On the issue of naval movements, I'm completely on your side! Military units on the high seas are generally limited only by the forces of nature, total failures due to material wear or even a revocation of the marching orders. This differs significantly from all land units and because of its large fuel capacity also of the air units. After a move, intended to reflect an a period of 14 days, longer ranges would be expected. A simple inflation of the range of motion for naval units would lead to a fleet omnipresence of all parts (march and strike). Which would destroy the game concept and thus the gameplay. Loops are currently the only way to transport naval units to specific locations and to separate march and attack. Unfortunately, too many (labeled) loop points leave the playing surface appear somewhat cluttered and visually unprofessional. Moreover, their Rigs in the script concept is not just a "drag and drop". I assume, that they were originally intended to connect (play)technically separate map parts. Well, "forced march" for land units has long been integrated into the game, so it is already a part of the game engine. Is it not possible, in view of the already approaching SC3 at least in the editor, to optional set up such a function also for naval units? The naval warfare would benefit a lot and also feel more "realistic"...

I think the question of "realistic" playback of supply routes and their cost is very closely interwoven with the game engine and are likely to be difficult to mod without a deeper engagement. Of course, it is also now possible to script various types of undersupply of units and places. I think of the examples "Malta effect" or "Russian Winter". The effects of military enclosures are also displayed more realistic in the last two expansions. It is all on a pretty good path. Nevertheless, sometimes I wish the opportunity to present a form of air transportability of supplies. Perhaps as a purchasable and through research expandable extension for headquarters. Once added to a HQ, these units could (maybe by MPP charge) cause a type of airdrop. According to the laying of a parachute unit with preparation and the threat of enemy fighters. Each target field, located in the radius of the action "Airdrop", could then be operated with an appropriate supply level over a limited period of time. This level could be limited, for example by varying transport capacity and injuries by enemy influence (Fighters). Another SC3 dream, I know...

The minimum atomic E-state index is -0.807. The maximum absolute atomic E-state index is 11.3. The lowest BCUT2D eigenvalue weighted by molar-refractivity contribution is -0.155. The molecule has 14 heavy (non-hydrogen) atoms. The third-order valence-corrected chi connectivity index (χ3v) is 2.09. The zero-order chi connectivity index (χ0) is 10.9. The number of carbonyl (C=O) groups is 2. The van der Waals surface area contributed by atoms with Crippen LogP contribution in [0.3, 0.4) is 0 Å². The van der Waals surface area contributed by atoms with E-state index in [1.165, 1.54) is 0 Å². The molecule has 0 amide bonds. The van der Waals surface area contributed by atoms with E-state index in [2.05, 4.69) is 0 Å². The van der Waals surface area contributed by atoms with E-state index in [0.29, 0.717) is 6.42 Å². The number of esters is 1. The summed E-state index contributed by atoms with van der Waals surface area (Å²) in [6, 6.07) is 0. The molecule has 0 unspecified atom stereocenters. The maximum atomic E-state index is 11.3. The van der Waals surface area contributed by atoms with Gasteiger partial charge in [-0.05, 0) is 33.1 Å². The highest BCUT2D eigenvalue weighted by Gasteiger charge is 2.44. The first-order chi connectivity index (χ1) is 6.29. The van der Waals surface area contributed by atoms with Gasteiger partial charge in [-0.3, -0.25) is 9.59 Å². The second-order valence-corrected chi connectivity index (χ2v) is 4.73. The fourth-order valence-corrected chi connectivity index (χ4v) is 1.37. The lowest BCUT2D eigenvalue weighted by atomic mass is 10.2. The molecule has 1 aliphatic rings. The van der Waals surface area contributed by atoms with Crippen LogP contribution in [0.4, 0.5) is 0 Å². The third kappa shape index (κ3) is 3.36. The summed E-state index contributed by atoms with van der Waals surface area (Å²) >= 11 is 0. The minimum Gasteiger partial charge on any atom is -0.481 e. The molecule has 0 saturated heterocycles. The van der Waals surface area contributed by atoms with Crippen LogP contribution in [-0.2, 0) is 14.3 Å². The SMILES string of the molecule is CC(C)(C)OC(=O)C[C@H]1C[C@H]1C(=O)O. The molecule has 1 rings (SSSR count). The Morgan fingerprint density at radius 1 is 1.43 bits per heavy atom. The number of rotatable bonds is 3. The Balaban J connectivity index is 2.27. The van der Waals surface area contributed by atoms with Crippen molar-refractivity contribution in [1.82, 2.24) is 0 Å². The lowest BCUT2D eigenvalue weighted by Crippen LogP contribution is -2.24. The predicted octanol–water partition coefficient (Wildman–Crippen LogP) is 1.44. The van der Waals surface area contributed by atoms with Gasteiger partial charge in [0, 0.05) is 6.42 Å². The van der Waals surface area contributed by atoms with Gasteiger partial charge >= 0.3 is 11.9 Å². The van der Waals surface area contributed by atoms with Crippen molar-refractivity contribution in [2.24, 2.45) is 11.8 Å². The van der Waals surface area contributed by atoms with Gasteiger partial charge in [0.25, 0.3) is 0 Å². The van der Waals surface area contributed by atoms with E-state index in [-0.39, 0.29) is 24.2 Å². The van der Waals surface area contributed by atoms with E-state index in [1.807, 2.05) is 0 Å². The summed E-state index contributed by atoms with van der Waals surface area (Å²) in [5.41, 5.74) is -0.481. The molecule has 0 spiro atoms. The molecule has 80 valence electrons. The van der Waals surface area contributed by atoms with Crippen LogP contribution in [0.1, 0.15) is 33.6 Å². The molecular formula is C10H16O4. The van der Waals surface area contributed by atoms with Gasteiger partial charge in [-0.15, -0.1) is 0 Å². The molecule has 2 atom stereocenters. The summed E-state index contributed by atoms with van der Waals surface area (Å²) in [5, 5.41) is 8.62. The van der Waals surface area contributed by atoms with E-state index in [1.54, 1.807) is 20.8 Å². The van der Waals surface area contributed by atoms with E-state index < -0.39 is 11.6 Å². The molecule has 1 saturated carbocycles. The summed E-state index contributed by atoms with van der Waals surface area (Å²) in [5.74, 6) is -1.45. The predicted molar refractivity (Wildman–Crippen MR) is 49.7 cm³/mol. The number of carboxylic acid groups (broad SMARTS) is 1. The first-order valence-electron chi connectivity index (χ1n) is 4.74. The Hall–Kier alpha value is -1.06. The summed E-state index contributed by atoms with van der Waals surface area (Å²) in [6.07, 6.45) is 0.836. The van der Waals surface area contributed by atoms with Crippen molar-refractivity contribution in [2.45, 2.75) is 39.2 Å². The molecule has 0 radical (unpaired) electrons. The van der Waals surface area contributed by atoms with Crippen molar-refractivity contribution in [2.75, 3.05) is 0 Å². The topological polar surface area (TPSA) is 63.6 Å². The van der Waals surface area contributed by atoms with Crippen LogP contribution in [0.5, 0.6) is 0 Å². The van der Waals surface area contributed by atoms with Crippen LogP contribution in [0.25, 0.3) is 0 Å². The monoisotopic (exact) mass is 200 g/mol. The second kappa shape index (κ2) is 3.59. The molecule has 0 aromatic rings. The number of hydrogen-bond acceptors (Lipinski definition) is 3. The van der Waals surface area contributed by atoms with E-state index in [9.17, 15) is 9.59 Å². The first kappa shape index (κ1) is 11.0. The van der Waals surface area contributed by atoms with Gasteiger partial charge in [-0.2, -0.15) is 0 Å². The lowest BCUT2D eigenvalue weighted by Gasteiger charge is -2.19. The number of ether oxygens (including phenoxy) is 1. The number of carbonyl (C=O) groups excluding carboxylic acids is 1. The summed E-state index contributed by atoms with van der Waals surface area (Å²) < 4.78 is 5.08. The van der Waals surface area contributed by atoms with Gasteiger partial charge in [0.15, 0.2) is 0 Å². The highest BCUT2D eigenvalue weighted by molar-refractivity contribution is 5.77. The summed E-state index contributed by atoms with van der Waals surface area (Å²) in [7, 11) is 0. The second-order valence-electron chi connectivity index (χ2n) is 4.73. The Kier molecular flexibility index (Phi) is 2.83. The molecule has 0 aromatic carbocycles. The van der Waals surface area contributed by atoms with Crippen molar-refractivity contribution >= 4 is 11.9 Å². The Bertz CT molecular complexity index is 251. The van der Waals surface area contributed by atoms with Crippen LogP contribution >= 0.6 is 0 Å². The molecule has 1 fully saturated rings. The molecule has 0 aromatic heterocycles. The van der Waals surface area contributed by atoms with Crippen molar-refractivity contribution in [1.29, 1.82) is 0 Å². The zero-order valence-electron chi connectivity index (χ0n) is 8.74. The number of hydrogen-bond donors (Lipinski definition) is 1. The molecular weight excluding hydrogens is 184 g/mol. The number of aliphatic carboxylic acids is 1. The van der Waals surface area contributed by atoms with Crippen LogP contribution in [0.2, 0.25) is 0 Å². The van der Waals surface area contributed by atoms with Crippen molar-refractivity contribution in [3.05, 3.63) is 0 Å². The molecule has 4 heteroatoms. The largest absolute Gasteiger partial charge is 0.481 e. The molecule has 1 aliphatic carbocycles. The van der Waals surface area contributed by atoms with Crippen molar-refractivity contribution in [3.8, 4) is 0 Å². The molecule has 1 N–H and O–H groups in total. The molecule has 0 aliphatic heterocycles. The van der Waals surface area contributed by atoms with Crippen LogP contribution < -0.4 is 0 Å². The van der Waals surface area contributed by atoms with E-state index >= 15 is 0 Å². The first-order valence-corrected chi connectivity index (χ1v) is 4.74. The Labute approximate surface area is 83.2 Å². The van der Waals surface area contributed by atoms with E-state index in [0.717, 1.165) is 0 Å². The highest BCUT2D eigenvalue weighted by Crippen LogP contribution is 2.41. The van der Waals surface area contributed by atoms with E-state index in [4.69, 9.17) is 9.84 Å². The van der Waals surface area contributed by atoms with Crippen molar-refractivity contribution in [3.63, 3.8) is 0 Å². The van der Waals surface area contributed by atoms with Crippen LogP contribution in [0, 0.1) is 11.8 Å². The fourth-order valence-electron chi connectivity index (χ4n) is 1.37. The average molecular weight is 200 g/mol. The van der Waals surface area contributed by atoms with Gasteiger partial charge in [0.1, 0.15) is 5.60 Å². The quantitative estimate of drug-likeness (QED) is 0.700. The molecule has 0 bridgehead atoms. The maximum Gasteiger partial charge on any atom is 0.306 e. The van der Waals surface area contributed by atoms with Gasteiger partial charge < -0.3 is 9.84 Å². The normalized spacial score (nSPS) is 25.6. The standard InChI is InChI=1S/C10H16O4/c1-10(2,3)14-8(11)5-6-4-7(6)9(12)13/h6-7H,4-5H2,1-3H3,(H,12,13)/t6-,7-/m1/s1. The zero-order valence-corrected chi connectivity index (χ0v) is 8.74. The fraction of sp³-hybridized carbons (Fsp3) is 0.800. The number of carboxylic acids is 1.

The weighting of the artillery in multiplayer games is only a matter of availability, combat performance and price. To bring the AI to a reasonable use of this unit is a different matter. Quite true. The unit "artillery" in itself is then probably more a matter of conditioning and philosophy of the game. The larger the scale, the more important the appearance of a separate artillery unit. In the case of SC2 (which is very good created as a global game) I would prefer an integrative solution to accommodate the many separate support units (artillery, air defense, anti-tank, pioneer, etc.) in the various divisions, corps and armies. Available via the context menu of each unit, this purchasable and through research expandable "Integrated Regiments" could bring the same actions and abilities to the battlefield as the current, separate units. Without the need to call back "stacking" by half of the gaming community and that the other half, induced by the choice of map scale, complain the misplacement of a single anti-tank gun...well, this time SC4 ;)